Amr Ammar, pharmacist, agrees: “ More protest will not do anybody any good, and will only result in young people dying, and more bloodshed being shed on both sides.”
“The Muslim Brotherhood, and other Islamic political movements, have exerted a lot of effort to make the political struggle sectarian,” offers Hazem Hossam, who is studying for his doctorate, “They want to make it look as if Islam is under threat, and that they are the only ones who will be able to save it. This they hope will make them invincible – an impregnable position that in itself defies the concept of democracy.” This is why, he adds, “ I believe protesting is the only thing we can do as we cannot find a democratic solution under current conditions.”
There are expectations that the 'remnants of Mubarak’s regime' will be joining in the protests this time and actually make up a big proportion of the protesters. On this subject, Hazem Hossam is unmoved, “ Blood will be shed, but for the sake of saving Egypt. Blood is already being shed thanks to the rule of the Muslim Brotherhood.”
Amira Refaat, an Arabic Language professor, mostly agrees with Hazem Hossam and adds, “ Unfortunately the bad management of the country under the Muslim Brotherhood has led to the elevation of people with political agendas and nothing else to recommend them. It is indeed mainly the remnants of Mubarak’s regime who are now flocking to the side of the revolution, but I am certain that the revolution has learned its lesson from the first time around, and will not let anyone hijack it a second time.”
Unfortunately most of the political parties and their leaders seem to have nothing to offer by way of a serious set of policies to address the major problems that Egypt is facing. So many people have decided that toppling the Muslim Brotherhood is the first step that they should take.
Then there is the appointment of the governor of Egypt's Luxor province. President Morsi appointed Adel Mohamed Al-Khayat, despite the fact that the latter belongs to a hard-line Islamist group that massacred 58 tourists in Luxor in 1997! It is patently obvious that President Morsi is trying to forge a political alliance with more radical, militant groups in anticipation of the opposition-led demonstrations scheduled on June 30, so noone was mollified by Al-Khayat’s official resignation from his position over what he alleged was an "unjust media campaign targeting him"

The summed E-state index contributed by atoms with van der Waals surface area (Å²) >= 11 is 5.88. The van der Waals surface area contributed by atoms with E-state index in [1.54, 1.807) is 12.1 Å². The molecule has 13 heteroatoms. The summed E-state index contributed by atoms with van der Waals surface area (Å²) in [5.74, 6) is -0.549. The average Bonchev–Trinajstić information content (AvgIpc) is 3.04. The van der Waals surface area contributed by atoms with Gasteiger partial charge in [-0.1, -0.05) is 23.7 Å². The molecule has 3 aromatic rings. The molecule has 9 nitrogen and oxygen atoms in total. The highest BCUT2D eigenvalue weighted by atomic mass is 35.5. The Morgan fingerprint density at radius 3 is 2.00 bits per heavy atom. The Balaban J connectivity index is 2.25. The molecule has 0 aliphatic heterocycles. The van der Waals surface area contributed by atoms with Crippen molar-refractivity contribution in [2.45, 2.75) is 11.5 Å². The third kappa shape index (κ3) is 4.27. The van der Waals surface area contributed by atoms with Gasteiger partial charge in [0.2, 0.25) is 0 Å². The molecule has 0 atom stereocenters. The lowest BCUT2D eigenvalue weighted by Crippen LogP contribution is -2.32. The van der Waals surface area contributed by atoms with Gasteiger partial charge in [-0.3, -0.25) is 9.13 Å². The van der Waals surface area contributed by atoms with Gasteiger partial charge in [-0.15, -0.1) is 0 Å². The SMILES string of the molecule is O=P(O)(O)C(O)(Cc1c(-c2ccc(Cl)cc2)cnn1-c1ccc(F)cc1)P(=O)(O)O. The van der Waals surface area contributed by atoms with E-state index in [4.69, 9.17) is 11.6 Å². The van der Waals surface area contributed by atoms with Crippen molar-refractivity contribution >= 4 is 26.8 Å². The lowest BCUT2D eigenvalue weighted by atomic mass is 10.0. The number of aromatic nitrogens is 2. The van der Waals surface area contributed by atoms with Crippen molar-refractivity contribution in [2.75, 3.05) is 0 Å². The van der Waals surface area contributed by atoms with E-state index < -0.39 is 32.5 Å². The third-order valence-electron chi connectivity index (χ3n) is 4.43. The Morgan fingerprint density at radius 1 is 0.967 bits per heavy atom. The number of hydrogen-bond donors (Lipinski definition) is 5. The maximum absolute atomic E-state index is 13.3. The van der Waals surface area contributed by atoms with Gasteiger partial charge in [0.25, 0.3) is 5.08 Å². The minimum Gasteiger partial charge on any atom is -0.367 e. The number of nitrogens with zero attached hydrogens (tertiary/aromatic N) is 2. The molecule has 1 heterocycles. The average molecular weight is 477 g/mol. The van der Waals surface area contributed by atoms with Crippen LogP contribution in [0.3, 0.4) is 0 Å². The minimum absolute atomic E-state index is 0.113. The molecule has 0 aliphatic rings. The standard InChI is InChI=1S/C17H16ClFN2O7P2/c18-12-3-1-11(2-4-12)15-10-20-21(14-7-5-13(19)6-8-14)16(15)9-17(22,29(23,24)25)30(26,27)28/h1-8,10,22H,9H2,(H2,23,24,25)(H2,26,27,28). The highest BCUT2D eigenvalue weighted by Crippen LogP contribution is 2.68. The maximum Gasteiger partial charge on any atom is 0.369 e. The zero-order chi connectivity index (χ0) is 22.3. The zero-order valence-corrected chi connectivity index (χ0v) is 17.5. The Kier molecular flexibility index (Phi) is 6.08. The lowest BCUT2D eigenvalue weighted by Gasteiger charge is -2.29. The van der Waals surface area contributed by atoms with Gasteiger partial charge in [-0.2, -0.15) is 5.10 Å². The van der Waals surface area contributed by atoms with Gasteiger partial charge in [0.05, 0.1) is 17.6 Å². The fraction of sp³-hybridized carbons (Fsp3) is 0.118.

As usual, all eyes will be on the Egyptian military and its role during the potential mass protests across the country. If the large-scale anti-Morsi demonstrations provoke the Muslim Brotherhood into resorting to its "militias" in warding off the angry protesters, peaceful demonstrations could easily turn into a bloodbath. One military source told the Egyptian state-run Al-Ahram newspaper, that the Egyptian military will not tolerate a slide into state meltdown.
Fifth, knowing the importance of prominent religious figures and leaders, President Morsi has demanded the unequivocal support of both Ahmed El-Tayeb, the grand imam of Al-Azhar, and Pope Tawoudros II, the Coptic patriarch, in the face of the planned 30 June protests. However, both eminent Muslim and Coptic leaders have reportedly declined the president's appeal to issue a joint statement discouraging followers from joining the 30 June call. A few days ago, El-Tayeb issued a statement in which he described the peaceful opposition against their rulers as "acceptable" according to Sharia, adding that violence and belligerent actions are "great sins", albeit not acts of "disbelief". Similarly, the Coptic Pope in a recent televised interview said that the church cannot and will not command its subjects to take any particular political stance. So President Morsi has no religiously-based justification for using violence against 30 June anti-government protesters.
It is hard to tell what is going to happen. But feelings of anxiety and concern over the potential spread of violence are looming large. I think it is of the deepest necessity to follow in the footsteps of the Mahatma Gandhi's non-violent policy of resistance. Only by peaceful means, will the large-scale 30 June anti-Morsi protests prove fruitful, eventually putting to an end the Muslim Brotherhood's fantasy of seizing absolute power in Egypt.
By Ali Gokpinar
Egypt is on the brink. Mohamed Morsi promised to be the president of all of the Egyptians in the post-Mubarak Egypt. Yet, sectarianism has increasingly shown its violent face with attacks on Copts and most recently with the horrible killings of four Shiites in Zawyat Abu Musalam, Giza. Many journalistic reports and some quasi-academic articles have blamed the Muslim Brothers and the Salafis, who now have a majority in the Egyptian Parliament, for the rise of sectarianism. Nevertheless, the Muslim Brotherhood and Morsi should not be solely held responsible for sectarian violence (even if they haven't helped matters), as the Egyptian state (especially security forces) are not under the control of Morsi and Coptic mobilization has crystallized.